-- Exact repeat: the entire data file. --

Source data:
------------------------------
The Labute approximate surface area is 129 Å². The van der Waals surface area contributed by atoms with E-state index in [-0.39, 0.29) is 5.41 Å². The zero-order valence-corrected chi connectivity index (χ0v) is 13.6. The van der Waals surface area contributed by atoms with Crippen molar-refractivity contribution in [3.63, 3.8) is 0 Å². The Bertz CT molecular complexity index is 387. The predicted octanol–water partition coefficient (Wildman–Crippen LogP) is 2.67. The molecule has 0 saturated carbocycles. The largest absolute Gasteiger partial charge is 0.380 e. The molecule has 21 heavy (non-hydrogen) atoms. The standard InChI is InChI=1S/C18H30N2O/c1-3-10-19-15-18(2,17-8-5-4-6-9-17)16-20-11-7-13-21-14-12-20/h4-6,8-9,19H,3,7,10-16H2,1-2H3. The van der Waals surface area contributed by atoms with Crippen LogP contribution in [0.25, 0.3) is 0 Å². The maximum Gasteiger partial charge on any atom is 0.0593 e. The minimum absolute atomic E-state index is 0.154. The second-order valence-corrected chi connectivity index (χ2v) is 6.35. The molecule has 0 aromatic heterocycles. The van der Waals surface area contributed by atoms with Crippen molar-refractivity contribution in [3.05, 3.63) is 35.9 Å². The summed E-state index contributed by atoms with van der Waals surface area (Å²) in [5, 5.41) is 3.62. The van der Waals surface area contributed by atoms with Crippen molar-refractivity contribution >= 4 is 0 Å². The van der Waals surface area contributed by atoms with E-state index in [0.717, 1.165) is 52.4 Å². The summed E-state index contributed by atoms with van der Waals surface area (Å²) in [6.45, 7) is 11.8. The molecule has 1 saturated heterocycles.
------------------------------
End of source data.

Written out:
The Labute approximate surface area is 129 Å². The van der Waals surface area contributed by atoms with E-state index in [-0.39, 0.29) is 5.41 Å². The zero-order valence-corrected chi connectivity index (χ0v) is 13.6. The van der Waals surface area contributed by atoms with Crippen molar-refractivity contribution in [3.63, 3.8) is 0 Å². The Bertz CT molecular complexity index is 387. The predicted octanol–water partition coefficient (Wildman–Crippen LogP) is 2.67. The molecule has 0 saturated carbocycles. The largest absolute Gasteiger partial charge is 0.380 e. The molecule has 21 heavy (non-hydrogen) atoms. The standard InChI is InChI=1S/C18H30N2O/c1-3-10-19-15-18(2,17-8-5-4-6-9-17)16-20-11-7-13-21-14-12-20/h4-6,8-9,19H,3,7,10-16H2,1-2H3. The van der Waals surface area contributed by atoms with Crippen LogP contribution in [0.25, 0.3) is 0 Å². The maximum Gasteiger partial charge on any atom is 0.0593 e. The minimum absolute atomic E-state index is 0.154. The second-order valence-corrected chi connectivity index (χ2v) is 6.35. The molecule has 0 aromatic heterocycles. The van der Waals surface area contributed by atoms with Crippen molar-refractivity contribution in [3.05, 3.63) is 35.9 Å². The summed E-state index contributed by atoms with van der Waals surface area (Å²) in [5, 5.41) is 3.62. The van der Waals surface area contributed by atoms with Crippen molar-refractivity contribution >= 4 is 0 Å². The van der Waals surface area contributed by atoms with E-state index in [0.717, 1.165) is 52.4 Å². The summed E-state index contributed by atoms with van der Waals surface area (Å²) in [6.45, 7) is 11.8. The molecule has 1 saturated heterocycles.